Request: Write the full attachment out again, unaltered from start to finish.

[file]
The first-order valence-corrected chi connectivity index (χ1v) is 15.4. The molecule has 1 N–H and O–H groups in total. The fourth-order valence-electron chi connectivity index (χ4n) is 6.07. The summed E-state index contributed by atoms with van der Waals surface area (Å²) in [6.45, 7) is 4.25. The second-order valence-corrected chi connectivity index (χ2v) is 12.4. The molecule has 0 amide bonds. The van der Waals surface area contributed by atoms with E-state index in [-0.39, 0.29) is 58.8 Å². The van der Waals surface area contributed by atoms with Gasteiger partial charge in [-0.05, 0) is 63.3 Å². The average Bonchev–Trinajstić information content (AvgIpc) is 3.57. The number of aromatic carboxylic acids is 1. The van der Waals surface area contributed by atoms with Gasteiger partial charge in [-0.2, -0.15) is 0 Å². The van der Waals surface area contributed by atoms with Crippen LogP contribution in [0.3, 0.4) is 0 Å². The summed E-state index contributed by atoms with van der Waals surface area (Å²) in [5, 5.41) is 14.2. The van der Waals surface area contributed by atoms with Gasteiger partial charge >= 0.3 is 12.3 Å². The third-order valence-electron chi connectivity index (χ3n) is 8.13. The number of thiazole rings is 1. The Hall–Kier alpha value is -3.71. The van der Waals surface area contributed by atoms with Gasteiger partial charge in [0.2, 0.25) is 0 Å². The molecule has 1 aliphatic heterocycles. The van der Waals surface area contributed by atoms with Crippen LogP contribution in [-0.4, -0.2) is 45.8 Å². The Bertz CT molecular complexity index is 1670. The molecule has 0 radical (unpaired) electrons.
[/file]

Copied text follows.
The first-order valence-corrected chi connectivity index (χ1v) is 15.4. The molecule has 1 N–H and O–H groups in total. The fourth-order valence-electron chi connectivity index (χ4n) is 6.07. The summed E-state index contributed by atoms with van der Waals surface area (Å²) in [6.45, 7) is 4.25. The second-order valence-corrected chi connectivity index (χ2v) is 12.4. The molecule has 0 amide bonds. The van der Waals surface area contributed by atoms with E-state index in [-0.39, 0.29) is 58.8 Å². The van der Waals surface area contributed by atoms with Gasteiger partial charge in [-0.05, 0) is 63.3 Å². The average Bonchev–Trinajstić information content (AvgIpc) is 3.57. The number of aromatic carboxylic acids is 1. The van der Waals surface area contributed by atoms with Gasteiger partial charge in [-0.2, -0.15) is 0 Å². The van der Waals surface area contributed by atoms with Crippen LogP contribution in [0.3, 0.4) is 0 Å². The summed E-state index contributed by atoms with van der Waals surface area (Å²) in [5, 5.41) is 14.2. The van der Waals surface area contributed by atoms with Gasteiger partial charge >= 0.3 is 12.3 Å². The third-order valence-electron chi connectivity index (χ3n) is 8.13. The number of thiazole rings is 1. The Hall–Kier alpha value is -3.71. The van der Waals surface area contributed by atoms with Gasteiger partial charge in [0.2, 0.25) is 0 Å². The molecule has 1 aliphatic heterocycles. The van der Waals surface area contributed by atoms with Crippen LogP contribution in [-0.4, -0.2) is 45.8 Å². The Bertz CT molecular complexity index is 1670. The molecule has 0 radical (unpaired) electrons.